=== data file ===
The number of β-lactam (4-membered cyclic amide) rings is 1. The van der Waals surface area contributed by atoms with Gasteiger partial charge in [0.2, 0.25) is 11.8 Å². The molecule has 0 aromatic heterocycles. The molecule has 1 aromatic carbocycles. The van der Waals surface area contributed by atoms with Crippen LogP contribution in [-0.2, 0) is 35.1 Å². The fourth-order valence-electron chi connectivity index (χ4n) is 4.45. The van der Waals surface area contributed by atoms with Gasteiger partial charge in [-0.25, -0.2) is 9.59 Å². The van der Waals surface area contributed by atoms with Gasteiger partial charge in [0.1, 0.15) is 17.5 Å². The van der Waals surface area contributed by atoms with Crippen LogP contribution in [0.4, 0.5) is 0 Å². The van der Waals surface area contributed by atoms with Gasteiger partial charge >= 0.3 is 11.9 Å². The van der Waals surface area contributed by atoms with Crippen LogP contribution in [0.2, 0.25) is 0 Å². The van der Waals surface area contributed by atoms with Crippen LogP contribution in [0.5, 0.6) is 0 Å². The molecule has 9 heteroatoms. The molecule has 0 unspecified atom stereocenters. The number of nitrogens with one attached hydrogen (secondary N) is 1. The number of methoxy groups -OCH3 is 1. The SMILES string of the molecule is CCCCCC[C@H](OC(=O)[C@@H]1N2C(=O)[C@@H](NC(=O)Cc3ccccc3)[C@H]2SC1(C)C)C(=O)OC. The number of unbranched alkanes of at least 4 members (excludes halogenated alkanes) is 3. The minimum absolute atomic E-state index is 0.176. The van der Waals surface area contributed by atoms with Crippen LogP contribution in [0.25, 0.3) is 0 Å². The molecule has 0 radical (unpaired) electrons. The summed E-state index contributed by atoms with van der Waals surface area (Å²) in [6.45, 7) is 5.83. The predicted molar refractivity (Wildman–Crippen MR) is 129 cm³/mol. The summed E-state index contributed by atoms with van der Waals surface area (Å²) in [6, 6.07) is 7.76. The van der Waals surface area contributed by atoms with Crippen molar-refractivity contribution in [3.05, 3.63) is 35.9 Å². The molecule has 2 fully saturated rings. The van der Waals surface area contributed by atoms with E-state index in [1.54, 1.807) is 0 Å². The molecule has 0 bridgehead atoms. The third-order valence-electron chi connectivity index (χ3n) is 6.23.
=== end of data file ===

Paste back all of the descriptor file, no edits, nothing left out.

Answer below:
The number of β-lactam (4-membered cyclic amide) rings is 1. The van der Waals surface area contributed by atoms with Gasteiger partial charge in [0.2, 0.25) is 11.8 Å². The molecule has 0 aromatic heterocycles. The molecule has 1 aromatic carbocycles. The van der Waals surface area contributed by atoms with Crippen LogP contribution in [-0.2, 0) is 35.1 Å². The fourth-order valence-electron chi connectivity index (χ4n) is 4.45. The van der Waals surface area contributed by atoms with Gasteiger partial charge in [-0.25, -0.2) is 9.59 Å². The van der Waals surface area contributed by atoms with Gasteiger partial charge in [0.1, 0.15) is 17.5 Å². The van der Waals surface area contributed by atoms with Crippen LogP contribution in [0.4, 0.5) is 0 Å². The van der Waals surface area contributed by atoms with Gasteiger partial charge >= 0.3 is 11.9 Å². The van der Waals surface area contributed by atoms with Crippen LogP contribution in [0.2, 0.25) is 0 Å². The van der Waals surface area contributed by atoms with Crippen LogP contribution in [0.5, 0.6) is 0 Å². The molecule has 9 heteroatoms. The molecule has 0 unspecified atom stereocenters. The number of nitrogens with one attached hydrogen (secondary N) is 1. The number of methoxy groups -OCH3 is 1. The SMILES string of the molecule is CCCCCC[C@H](OC(=O)[C@@H]1N2C(=O)[C@@H](NC(=O)Cc3ccccc3)[C@H]2SC1(C)C)C(=O)OC. The number of unbranched alkanes of at least 4 members (excludes halogenated alkanes) is 3. The minimum absolute atomic E-state index is 0.176. The van der Waals surface area contributed by atoms with Crippen LogP contribution in [0.25, 0.3) is 0 Å². The molecule has 0 radical (unpaired) electrons. The summed E-state index contributed by atoms with van der Waals surface area (Å²) in [6.45, 7) is 5.83. The predicted molar refractivity (Wildman–Crippen MR) is 129 cm³/mol. The summed E-state index contributed by atoms with van der Waals surface area (Å²) in [6, 6.07) is 7.76. The van der Waals surface area contributed by atoms with Crippen molar-refractivity contribution in [3.05, 3.63) is 35.9 Å². The molecule has 2 fully saturated rings. The van der Waals surface area contributed by atoms with E-state index in [1.54, 1.807) is 0 Å². The molecule has 0 bridgehead atoms. The third-order valence-electron chi connectivity index (χ3n) is 6.23.